Jamal's book centers on a close examination of popular attitudes toward the United States in Jordan and Kuwait, two small Arab states that have long been closely aligned with Washington, and includes shorter observations about opinions in several other Arab countries. Like most Arab regimes, the Jordanian and Kuwaiti governments, she argues, are essentially clients of the United States and are thus only nominally independent sovereigns. Washington plays an outsized role in shaping the political systems of such countries, especially through its support for the ruling regimes: sharing intelligence and advanced military technology and, in the case of the Gulf states, maintaining major U.S. military bases on their territory. For some Arab states, an alliance with the United States opens the door to support from international financial institutions and other international organizations and makes it easier to reach trade agreements and carrying out arms deals. In short, all political and security roads still go through Washington.
But some segments of Arab societies benefit more than others from these relationships with Washington. Educated, English-speaking, urban elites gain more than the less well off in the hinterlands or the exurbs. Those with access to cultural or financial capital profit enormously from the neoliberal economic reforms encouraged by the United States, while less-skilled laborers and agricultural workers get left behind. So although Washington's embrace is a blessing for many Arab regimes, it does not benefit all of their constituents equally.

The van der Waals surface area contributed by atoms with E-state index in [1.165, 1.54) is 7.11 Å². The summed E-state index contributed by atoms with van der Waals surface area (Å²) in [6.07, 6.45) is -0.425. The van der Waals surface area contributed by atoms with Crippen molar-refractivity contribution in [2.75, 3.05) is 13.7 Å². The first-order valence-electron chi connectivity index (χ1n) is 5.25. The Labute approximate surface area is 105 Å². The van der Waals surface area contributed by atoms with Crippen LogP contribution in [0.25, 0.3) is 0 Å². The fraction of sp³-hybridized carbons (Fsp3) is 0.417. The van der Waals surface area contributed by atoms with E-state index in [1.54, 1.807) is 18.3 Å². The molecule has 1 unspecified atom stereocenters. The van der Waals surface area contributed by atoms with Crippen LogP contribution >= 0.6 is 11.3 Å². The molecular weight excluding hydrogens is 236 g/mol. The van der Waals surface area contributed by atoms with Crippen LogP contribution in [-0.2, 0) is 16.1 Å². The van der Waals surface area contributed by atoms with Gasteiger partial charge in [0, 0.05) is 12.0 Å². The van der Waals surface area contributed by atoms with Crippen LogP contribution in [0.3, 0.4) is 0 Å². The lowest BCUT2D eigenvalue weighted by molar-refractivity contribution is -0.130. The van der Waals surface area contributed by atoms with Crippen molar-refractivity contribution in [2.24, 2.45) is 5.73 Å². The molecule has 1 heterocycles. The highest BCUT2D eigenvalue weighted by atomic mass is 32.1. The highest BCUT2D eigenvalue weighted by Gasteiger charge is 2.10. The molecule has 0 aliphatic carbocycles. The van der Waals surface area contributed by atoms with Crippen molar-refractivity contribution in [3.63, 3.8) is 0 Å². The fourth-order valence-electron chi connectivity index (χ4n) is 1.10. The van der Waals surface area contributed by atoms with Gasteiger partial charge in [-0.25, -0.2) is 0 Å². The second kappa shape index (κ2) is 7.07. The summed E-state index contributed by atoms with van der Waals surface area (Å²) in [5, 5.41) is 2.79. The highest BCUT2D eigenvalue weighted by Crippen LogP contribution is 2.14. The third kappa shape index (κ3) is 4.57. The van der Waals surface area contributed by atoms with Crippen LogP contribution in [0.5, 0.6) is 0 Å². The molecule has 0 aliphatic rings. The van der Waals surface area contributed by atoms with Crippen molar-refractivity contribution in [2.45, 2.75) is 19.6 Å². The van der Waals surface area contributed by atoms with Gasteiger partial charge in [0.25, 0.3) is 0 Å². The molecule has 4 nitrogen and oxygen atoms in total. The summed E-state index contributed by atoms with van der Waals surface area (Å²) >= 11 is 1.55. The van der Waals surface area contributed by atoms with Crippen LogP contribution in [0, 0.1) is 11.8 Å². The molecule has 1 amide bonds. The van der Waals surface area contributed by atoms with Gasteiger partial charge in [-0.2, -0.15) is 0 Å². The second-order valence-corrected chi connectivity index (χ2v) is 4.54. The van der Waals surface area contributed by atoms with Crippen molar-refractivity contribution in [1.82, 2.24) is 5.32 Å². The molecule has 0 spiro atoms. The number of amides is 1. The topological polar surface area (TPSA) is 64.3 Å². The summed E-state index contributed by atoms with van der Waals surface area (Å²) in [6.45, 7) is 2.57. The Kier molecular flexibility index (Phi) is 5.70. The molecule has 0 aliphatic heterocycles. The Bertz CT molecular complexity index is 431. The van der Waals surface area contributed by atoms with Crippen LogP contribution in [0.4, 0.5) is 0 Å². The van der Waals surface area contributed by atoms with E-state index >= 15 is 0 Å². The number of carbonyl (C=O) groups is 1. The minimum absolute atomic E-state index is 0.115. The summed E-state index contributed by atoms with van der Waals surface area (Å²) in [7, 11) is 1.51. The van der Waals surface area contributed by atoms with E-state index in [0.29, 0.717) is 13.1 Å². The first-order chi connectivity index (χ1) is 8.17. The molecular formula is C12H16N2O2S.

This simple observation leads Jamal to the more complex argument that democratization stands to disrupt the patterns of patronage and access associated with U.S.-Arab alliances. Citizens of Arab states who have benefited (or who hope and expect to benefit) from greater global economic integration prefer the pro-American status quo and fear that democratization will disrupt their countries' relationships with Washington -- if not ending them, then at least changing them in ways that might allow others to grab a bigger piece of the pie. This helps explain the pro-American views of groups one might assume to be hostile to the United States. For example, Jamal reports that economically successful Jordanians of Palestinian origin are more pro-American than less well-off ones, suggesting that access to the economic benefits of the existing regime can trump even the potent resentments generated by decades of dispossession.
If Jamal is correct, and individual self-interest plays a significant role in shaping Arab attitudes toward the United States, it should also influence the prospects for democracy in the region. If the social classes that benefit from the perks the United States doles out to friendly Arab governments fear that Washington's largess might dry up in the wake of democratization, then they will oppose democratization. But if they believe that democracy will not threaten the alliances with the United States, then they will not necessarily stand in the way of change.